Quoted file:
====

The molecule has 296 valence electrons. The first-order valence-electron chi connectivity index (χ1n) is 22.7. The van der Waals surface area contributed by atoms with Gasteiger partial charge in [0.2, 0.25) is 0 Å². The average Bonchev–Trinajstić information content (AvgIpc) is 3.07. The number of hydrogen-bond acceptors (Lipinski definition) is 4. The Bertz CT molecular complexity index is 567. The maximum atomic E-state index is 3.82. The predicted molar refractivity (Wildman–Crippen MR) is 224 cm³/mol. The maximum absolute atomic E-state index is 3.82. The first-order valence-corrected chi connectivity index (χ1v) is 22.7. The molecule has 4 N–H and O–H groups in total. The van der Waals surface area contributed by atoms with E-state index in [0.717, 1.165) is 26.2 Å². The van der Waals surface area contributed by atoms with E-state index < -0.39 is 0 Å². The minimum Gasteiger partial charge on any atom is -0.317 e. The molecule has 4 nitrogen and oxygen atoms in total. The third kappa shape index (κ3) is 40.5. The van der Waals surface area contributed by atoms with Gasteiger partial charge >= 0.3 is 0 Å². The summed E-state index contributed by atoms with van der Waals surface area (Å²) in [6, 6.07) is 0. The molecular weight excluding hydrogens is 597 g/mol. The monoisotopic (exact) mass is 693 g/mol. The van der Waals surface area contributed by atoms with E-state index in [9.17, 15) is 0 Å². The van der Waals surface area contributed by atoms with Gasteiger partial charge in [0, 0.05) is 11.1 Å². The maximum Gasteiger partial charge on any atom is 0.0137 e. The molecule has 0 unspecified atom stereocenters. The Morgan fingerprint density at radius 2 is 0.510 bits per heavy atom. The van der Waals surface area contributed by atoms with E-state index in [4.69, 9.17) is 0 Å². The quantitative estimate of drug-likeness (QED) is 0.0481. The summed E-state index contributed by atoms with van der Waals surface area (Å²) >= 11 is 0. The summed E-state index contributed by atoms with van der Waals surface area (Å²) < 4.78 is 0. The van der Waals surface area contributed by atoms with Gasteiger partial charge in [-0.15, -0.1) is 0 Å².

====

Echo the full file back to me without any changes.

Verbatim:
The molecule has 296 valence electrons. The first-order valence-electron chi connectivity index (χ1n) is 22.7. The van der Waals surface area contributed by atoms with Gasteiger partial charge in [0.2, 0.25) is 0 Å². The average Bonchev–Trinajstić information content (AvgIpc) is 3.07. The number of hydrogen-bond acceptors (Lipinski definition) is 4. The Bertz CT molecular complexity index is 567. The maximum atomic E-state index is 3.82. The predicted molar refractivity (Wildman–Crippen MR) is 224 cm³/mol. The maximum absolute atomic E-state index is 3.82. The first-order valence-corrected chi connectivity index (χ1v) is 22.7. The molecule has 4 N–H and O–H groups in total. The van der Waals surface area contributed by atoms with E-state index in [0.717, 1.165) is 26.2 Å². The van der Waals surface area contributed by atoms with E-state index < -0.39 is 0 Å². The minimum Gasteiger partial charge on any atom is -0.317 e. The molecule has 4 nitrogen and oxygen atoms in total. The third kappa shape index (κ3) is 40.5. The van der Waals surface area contributed by atoms with Gasteiger partial charge >= 0.3 is 0 Å². The summed E-state index contributed by atoms with van der Waals surface area (Å²) in [6, 6.07) is 0. The molecular weight excluding hydrogens is 597 g/mol. The monoisotopic (exact) mass is 693 g/mol. The van der Waals surface area contributed by atoms with E-state index in [9.17, 15) is 0 Å². The van der Waals surface area contributed by atoms with Gasteiger partial charge in [0, 0.05) is 11.1 Å². The maximum Gasteiger partial charge on any atom is 0.0137 e. The molecule has 0 unspecified atom stereocenters. The Morgan fingerprint density at radius 2 is 0.510 bits per heavy atom. The van der Waals surface area contributed by atoms with E-state index in [4.69, 9.17) is 0 Å². The quantitative estimate of drug-likeness (QED) is 0.0481. The summed E-state index contributed by atoms with van der Waals surface area (Å²) >= 11 is 0. The summed E-state index contributed by atoms with van der Waals surface area (Å²) < 4.78 is 0. The van der Waals surface area contributed by atoms with Gasteiger partial charge in [-0.15, -0.1) is 0 Å².